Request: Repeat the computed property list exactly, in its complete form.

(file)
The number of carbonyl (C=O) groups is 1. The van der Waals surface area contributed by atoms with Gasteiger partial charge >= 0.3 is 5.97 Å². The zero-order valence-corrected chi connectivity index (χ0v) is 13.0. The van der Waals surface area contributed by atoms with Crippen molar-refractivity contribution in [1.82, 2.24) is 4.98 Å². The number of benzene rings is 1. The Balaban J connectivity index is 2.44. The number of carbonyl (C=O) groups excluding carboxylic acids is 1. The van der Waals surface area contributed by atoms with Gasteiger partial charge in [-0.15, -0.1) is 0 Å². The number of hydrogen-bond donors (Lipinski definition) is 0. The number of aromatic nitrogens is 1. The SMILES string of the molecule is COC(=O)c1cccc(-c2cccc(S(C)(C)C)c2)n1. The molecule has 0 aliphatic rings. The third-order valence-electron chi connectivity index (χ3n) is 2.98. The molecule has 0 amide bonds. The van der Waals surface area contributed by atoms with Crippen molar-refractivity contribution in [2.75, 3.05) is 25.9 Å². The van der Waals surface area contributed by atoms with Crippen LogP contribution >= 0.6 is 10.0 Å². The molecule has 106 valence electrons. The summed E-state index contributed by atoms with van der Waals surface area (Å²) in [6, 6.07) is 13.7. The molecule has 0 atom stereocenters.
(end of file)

The number of carbonyl (C=O) groups is 1. The van der Waals surface area contributed by atoms with Gasteiger partial charge >= 0.3 is 5.97 Å². The zero-order valence-corrected chi connectivity index (χ0v) is 13.0. The van der Waals surface area contributed by atoms with Crippen molar-refractivity contribution in [1.82, 2.24) is 4.98 Å². The number of benzene rings is 1. The Balaban J connectivity index is 2.44. The number of carbonyl (C=O) groups excluding carboxylic acids is 1. The van der Waals surface area contributed by atoms with Gasteiger partial charge in [-0.15, -0.1) is 0 Å². The number of hydrogen-bond donors (Lipinski definition) is 0. The number of aromatic nitrogens is 1. The SMILES string of the molecule is COC(=O)c1cccc(-c2cccc(S(C)(C)C)c2)n1. The molecule has 0 aliphatic rings. The third-order valence-electron chi connectivity index (χ3n) is 2.98. The molecule has 0 amide bonds. The van der Waals surface area contributed by atoms with Crippen molar-refractivity contribution in [2.75, 3.05) is 25.9 Å². The van der Waals surface area contributed by atoms with Crippen LogP contribution >= 0.6 is 10.0 Å². The molecule has 106 valence electrons. The summed E-state index contributed by atoms with van der Waals surface area (Å²) in [6, 6.07) is 13.7. The molecule has 0 atom stereocenters.